Cycle accident and reflections on our NHS

On the 12th January I took a slide down the road on black ice when my bicycle shot away from beneath me. A few days later and after being transferred to Salford Royal Hospital I underwent a five-hour operation, coming round in the trauma unit where I remain today. Sadly, my pelvis took a bit of a pounding, with the ball of the femur ramming through the ‘acetabulum’ (basically the hip socket) and smashing the bone into multiple pieces. It has now been brought back into something resembling the original shape – held together with a lattice of plates, pins and screws. From here on it’s a slow process of recovery, provisionally no weight-bearing for three months, walking properly by the summer, and then back on the bike by the summer/autumn (or at least that’s my hope). All a bit sore and annoying, but it is what it is and I can only make the best of whatever comes next. I’m optimistically planning a few bikepacking tours for later in the year. 

I’ve been sharing a room with a young man who has had a serious head injury. He looks perfectly well and strong but is highly erratic; screaming, swearing, and physically hard to restrain. So there was no sleep for me for several nights. Yet despite completely disrupted sleep, listening to the unshakable patience of the wonderful nurses and support staff was a deep privilege. What these amazing people offer our society is so much more than that forthcoming from the plethora of celebrities, bankers, professors, etc., yet they are typically paid so little. Our modern world has become obscenely skewed towards favouring the few, of which I have to acknowledge I am one, whilst completely undervaluing those who are the real glue of our society. Making such a mess of my leg is a significant blow to my plans and future – but spending one night reflecting on the humanity just the other side of a thin blue curtain is almost worth the heartache and pain of the leg. Life has its strange twists and turns.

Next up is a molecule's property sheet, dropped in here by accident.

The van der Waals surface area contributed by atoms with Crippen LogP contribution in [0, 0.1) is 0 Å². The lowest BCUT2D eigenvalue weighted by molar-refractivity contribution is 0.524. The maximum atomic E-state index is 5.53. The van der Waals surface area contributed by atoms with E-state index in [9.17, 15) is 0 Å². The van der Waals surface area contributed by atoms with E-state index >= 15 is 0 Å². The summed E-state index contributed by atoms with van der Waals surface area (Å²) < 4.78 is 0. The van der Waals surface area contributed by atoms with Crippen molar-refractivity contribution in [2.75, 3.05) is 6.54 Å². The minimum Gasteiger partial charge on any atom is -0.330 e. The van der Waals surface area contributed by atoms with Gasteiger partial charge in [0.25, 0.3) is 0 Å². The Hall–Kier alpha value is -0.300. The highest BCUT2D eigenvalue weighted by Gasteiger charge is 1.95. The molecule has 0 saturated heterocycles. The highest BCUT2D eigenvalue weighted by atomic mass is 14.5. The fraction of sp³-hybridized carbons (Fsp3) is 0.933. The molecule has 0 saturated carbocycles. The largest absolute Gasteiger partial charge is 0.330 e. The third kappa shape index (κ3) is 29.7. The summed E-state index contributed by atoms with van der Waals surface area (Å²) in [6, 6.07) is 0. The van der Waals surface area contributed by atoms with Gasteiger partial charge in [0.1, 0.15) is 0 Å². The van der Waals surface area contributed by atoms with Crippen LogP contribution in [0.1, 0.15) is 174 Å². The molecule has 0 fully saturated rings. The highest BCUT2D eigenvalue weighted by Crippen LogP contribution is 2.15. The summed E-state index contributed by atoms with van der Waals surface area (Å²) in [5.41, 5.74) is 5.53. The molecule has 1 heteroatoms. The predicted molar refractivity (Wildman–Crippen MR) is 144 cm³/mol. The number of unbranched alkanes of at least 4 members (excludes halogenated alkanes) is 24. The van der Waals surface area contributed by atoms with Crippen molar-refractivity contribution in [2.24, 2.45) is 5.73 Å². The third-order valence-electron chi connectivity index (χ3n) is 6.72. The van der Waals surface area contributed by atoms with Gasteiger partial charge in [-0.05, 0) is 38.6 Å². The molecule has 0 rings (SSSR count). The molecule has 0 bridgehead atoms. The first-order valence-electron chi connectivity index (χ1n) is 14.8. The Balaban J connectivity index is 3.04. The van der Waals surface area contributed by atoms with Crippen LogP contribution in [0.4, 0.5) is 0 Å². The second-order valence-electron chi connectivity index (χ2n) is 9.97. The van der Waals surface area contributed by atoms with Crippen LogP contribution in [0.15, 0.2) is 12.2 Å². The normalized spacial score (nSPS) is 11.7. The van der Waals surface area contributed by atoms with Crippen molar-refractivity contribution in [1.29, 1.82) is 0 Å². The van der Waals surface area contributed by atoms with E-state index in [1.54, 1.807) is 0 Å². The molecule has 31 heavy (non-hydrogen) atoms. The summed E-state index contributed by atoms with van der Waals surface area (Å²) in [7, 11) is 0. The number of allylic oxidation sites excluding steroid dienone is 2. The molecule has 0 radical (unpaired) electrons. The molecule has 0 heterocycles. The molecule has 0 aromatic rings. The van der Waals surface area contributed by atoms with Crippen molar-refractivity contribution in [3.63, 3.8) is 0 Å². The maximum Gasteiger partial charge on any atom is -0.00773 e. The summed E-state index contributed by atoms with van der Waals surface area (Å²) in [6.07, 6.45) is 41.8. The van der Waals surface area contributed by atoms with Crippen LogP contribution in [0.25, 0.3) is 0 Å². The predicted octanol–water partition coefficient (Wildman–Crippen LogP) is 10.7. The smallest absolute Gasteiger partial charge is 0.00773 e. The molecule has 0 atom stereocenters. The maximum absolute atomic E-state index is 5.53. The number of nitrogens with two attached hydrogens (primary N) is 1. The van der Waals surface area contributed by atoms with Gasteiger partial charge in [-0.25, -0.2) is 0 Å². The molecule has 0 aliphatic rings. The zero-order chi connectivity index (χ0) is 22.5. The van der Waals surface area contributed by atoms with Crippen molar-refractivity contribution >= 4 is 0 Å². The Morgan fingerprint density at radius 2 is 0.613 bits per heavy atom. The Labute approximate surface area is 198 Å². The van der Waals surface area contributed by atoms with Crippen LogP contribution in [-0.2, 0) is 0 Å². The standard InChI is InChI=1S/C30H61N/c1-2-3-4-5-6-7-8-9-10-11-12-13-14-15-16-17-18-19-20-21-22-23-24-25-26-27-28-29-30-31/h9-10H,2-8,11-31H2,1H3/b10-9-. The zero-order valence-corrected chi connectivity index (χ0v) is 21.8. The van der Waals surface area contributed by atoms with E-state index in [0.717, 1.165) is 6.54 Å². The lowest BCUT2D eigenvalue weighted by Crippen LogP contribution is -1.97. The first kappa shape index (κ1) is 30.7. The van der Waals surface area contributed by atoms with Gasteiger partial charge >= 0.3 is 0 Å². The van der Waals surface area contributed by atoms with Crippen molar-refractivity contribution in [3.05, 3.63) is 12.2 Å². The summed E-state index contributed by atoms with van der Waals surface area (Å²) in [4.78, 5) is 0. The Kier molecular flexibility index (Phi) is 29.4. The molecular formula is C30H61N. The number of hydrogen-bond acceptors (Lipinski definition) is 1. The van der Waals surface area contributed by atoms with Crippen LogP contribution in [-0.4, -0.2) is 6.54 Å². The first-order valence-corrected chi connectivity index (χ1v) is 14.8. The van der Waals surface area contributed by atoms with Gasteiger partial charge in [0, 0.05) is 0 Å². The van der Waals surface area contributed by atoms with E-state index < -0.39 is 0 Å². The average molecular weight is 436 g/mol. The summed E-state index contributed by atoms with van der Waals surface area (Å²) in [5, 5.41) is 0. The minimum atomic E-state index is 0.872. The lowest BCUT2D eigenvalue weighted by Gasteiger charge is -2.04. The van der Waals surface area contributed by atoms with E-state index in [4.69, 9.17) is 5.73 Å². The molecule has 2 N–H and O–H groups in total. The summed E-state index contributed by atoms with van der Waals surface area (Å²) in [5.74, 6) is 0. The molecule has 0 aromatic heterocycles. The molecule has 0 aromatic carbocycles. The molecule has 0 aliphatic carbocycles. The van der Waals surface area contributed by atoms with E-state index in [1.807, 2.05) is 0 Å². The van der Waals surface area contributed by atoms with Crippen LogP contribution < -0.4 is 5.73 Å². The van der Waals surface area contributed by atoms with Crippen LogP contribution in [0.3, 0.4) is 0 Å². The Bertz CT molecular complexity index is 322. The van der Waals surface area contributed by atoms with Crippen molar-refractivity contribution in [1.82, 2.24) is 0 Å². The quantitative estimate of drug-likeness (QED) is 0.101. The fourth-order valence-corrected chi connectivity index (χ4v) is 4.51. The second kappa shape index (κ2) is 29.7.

Being thrust bloody and vulnerable into the heart of the NHS, has made me re-evaluate my worldview. Without romanticising, I can genuinely say that I have found the cleaners, porters, support staff and nurses truly inspiring and humbling. With small gestures, gentle words and unstinting patience, all seasoned with an almost magical ability to appropriately blend banter with compassion, they offer a skill set and sense of elevating calm that is as important to recovery as the pins and plates holding my pelvis together.

I was always very uneasy with the rainbows and Thursday pan banging and clapping. The custodians of our most treasured institution need to be rewarded as such; they too have families, rent to pay and aspirations. I knew this before of course, but as with so much of life knowing is insufficient to drive change. I only hope the lessons I learn daily here stay with me when I leave; but I suspect the person coming out of Salford Royal will not be the same as the one that went in – and not just because of the surgeons carefully placed plates and pins. Much more, it is a new appreciation of my responsibilities in literally fighting for the future of our NHS. This is both against powerful political and financial interests keen to see it fragmented, and for a huge increase in the remuneration of those who comprise the soul and beating heart of this truly marvellous institution.